the magnitude of the template vector. If the value obtained is within the assigned threshold then the test signature is accepted as genuine signature otherwise it is rejected as forged signature.


    For evaluating the performance of a signature verification system, there are four important factors: the false rejection rate (FRR) of genuine signatures, the false acceptance rate (FAR) of forgery signatures, equal error rate (EER), receiver operating characteristics (ROC). As these two are inversely related, lowering one often results in increasing the other. The equal error rate (EER) which is the point where FAR equals FRR.

    1. False Acceptance Rate

      The rate at which a non-authorized person is accepted as authorized is called False Acceptance Rate (FAR). FAR is a non-stationary statistical quantity, which does not only show a personal correlation, it can even be determined for each individual feature. FAR is important, because a higher false acceptance rate can often lead to damages. FAR is calculated as follows:

    2. False Rejection Rate

      Rate at which an authorized signature is rejected is called False Rejection Rate (FRR). FRR is a non-stationary statistical quantity, which does not only show a strong personal correlation, it can even be determined for each individual feature. FRR is generally thought of as a comfort criteria, because a false rejection is most of all annoying. FRR is calculated as follows:

    3. Receiver Operating Characteristic

      The "similarities" or, inversely, "distances" are defined differently in different biometric systems, and therefore threshold values often have incomparable meanings. This difficulty is avoided by Receiver Operating Characteristic (ROC), in which the similarity threshold parameter is eliminated and FRR is visualized as a function of FAR. The error graphs of FAR and FRR are respectively defined as the probability that an unauthorized user is accepted as authorized, and that an authorized user is rejected as unauthorized. The curves are dependent upon an adjustable decision threshold for the similarity of a scanned feature to a saved reference value feature in the templates.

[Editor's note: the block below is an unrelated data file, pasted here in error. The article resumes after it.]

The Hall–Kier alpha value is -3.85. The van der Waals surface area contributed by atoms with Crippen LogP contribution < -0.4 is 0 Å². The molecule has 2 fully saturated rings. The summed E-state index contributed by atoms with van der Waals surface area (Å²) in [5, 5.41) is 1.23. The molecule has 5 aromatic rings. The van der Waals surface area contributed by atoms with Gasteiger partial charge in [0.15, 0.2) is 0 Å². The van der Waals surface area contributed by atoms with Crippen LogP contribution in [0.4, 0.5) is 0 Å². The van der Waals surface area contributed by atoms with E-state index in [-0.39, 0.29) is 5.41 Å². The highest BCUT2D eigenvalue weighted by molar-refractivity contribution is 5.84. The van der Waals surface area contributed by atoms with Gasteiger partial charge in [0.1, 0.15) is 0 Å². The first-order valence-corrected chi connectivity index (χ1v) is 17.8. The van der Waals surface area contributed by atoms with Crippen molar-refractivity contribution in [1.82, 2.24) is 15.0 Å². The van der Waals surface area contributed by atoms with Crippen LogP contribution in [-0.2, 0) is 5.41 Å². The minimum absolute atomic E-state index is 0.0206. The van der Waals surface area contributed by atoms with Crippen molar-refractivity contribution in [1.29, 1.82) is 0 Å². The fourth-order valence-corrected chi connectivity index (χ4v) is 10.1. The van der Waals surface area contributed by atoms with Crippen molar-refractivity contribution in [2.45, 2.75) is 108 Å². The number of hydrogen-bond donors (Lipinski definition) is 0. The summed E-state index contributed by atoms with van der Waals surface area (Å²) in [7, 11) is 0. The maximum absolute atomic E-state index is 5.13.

4. Equal Error Rate

    The FAR/FRR curve pair is well suited to set an optimal threshold for the biometric system. This is partially due to the interpretation of the threshold and similarity measures. The definition of the similarity measures often involves scaling and transformations, which affect the appearance of FAR/FRR curves but not the FAR-FRR values at a certain threshold. A useful method is to represent the FAR/FRR values at Equal Error Rate (EER: FAR = FRR), thus making the system appear less sensitive to threshold changes [6].


In this paper, we are trying to implement the dynamic signature verification system using local and global features of the signature. As the classification is done based on the local and global features, the system will provide better, accurate and fast result. So, that it will give better performance parameters as compared over the existing systems.


[1]A. K Jain, F. D. Griess and S. D Connell, On-line Signature Verification System, Pattern Recognition, vol. 35, No.12, pp. 2963 2972, 2002.

  1. S. Rashidi, A. Fallah and F. Towhidkhah, Dynamic Signature Verification Based on DCT of Local Features, 18th Iranian Conference on BioMedical Engineering, 14-16 December 2011, Tehran, Iran.

  2. F. Leclerc and R. Plamondon, Automatic Verification and Writer Identification: The state of the Art 1989-1993, International Journal of Pattern Recognition and Artificial Intelligence, vol. 8, pp. 643 660, 1994.

  3. Dr.S.A. Daramola and T. S.Ibiyemi, Dynamic Signature Verification System using Statistics Analysis, International Journal on Computer Science and Engineering IJCSE, 2010.

  4. Dr.S.A. Daramola and T. S.Ibiyemi, Efficient on-line Signature Verification System, International Journal of Engineering and Technology IJET-IJENS, 2010.

  5. S. Choudhary and Dr. Arun J. B., Soft Computing Model For Handwritten Signature Verification, International Journal of Emerging Technology and Advanced Engineering, Vol. 4 Special Issue 1, April 2014.